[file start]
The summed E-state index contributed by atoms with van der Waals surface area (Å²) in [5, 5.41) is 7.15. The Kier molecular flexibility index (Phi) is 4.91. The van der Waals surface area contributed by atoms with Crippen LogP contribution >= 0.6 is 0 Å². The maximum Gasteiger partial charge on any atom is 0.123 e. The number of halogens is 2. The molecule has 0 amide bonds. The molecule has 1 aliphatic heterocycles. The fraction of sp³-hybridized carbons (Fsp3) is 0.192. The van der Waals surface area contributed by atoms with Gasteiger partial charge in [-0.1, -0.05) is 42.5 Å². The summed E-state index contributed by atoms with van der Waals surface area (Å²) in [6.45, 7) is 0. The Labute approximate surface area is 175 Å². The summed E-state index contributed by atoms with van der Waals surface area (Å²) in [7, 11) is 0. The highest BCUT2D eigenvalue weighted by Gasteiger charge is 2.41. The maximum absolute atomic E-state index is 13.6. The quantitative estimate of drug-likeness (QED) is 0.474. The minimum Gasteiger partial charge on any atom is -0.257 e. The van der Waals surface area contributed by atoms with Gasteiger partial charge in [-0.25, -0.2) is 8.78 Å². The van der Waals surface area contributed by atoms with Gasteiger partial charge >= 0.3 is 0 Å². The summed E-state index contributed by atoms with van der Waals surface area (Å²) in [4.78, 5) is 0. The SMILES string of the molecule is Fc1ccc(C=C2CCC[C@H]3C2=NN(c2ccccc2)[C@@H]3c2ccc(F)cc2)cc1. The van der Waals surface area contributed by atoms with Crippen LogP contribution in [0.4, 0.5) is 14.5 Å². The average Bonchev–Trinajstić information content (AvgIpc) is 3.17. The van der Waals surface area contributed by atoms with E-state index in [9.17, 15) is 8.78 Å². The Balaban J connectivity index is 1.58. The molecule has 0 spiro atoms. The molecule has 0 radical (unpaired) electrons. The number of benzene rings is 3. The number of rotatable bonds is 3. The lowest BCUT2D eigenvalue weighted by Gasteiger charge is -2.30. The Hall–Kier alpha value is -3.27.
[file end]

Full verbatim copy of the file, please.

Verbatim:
The summed E-state index contributed by atoms with van der Waals surface area (Å²) in [5, 5.41) is 7.15. The Kier molecular flexibility index (Phi) is 4.91. The van der Waals surface area contributed by atoms with Crippen LogP contribution >= 0.6 is 0 Å². The maximum Gasteiger partial charge on any atom is 0.123 e. The number of halogens is 2. The molecule has 0 amide bonds. The molecule has 1 aliphatic heterocycles. The fraction of sp³-hybridized carbons (Fsp3) is 0.192. The van der Waals surface area contributed by atoms with Gasteiger partial charge in [-0.1, -0.05) is 42.5 Å². The summed E-state index contributed by atoms with van der Waals surface area (Å²) in [6.45, 7) is 0. The Labute approximate surface area is 175 Å². The summed E-state index contributed by atoms with van der Waals surface area (Å²) in [7, 11) is 0. The highest BCUT2D eigenvalue weighted by Gasteiger charge is 2.41. The maximum absolute atomic E-state index is 13.6. The quantitative estimate of drug-likeness (QED) is 0.474. The minimum Gasteiger partial charge on any atom is -0.257 e. The van der Waals surface area contributed by atoms with Gasteiger partial charge in [-0.25, -0.2) is 8.78 Å². The van der Waals surface area contributed by atoms with Gasteiger partial charge >= 0.3 is 0 Å². The summed E-state index contributed by atoms with van der Waals surface area (Å²) in [4.78, 5) is 0. The SMILES string of the molecule is Fc1ccc(C=C2CCC[C@H]3C2=NN(c2ccccc2)[C@@H]3c2ccc(F)cc2)cc1. The van der Waals surface area contributed by atoms with Crippen LogP contribution in [0.4, 0.5) is 14.5 Å². The average Bonchev–Trinajstić information content (AvgIpc) is 3.17. The van der Waals surface area contributed by atoms with E-state index in [9.17, 15) is 8.78 Å². The Balaban J connectivity index is 1.58. The molecule has 0 spiro atoms. The molecule has 0 radical (unpaired) electrons. The number of benzene rings is 3. The number of rotatable bonds is 3. The lowest BCUT2D eigenvalue weighted by Gasteiger charge is -2.30. The Hall–Kier alpha value is -3.27.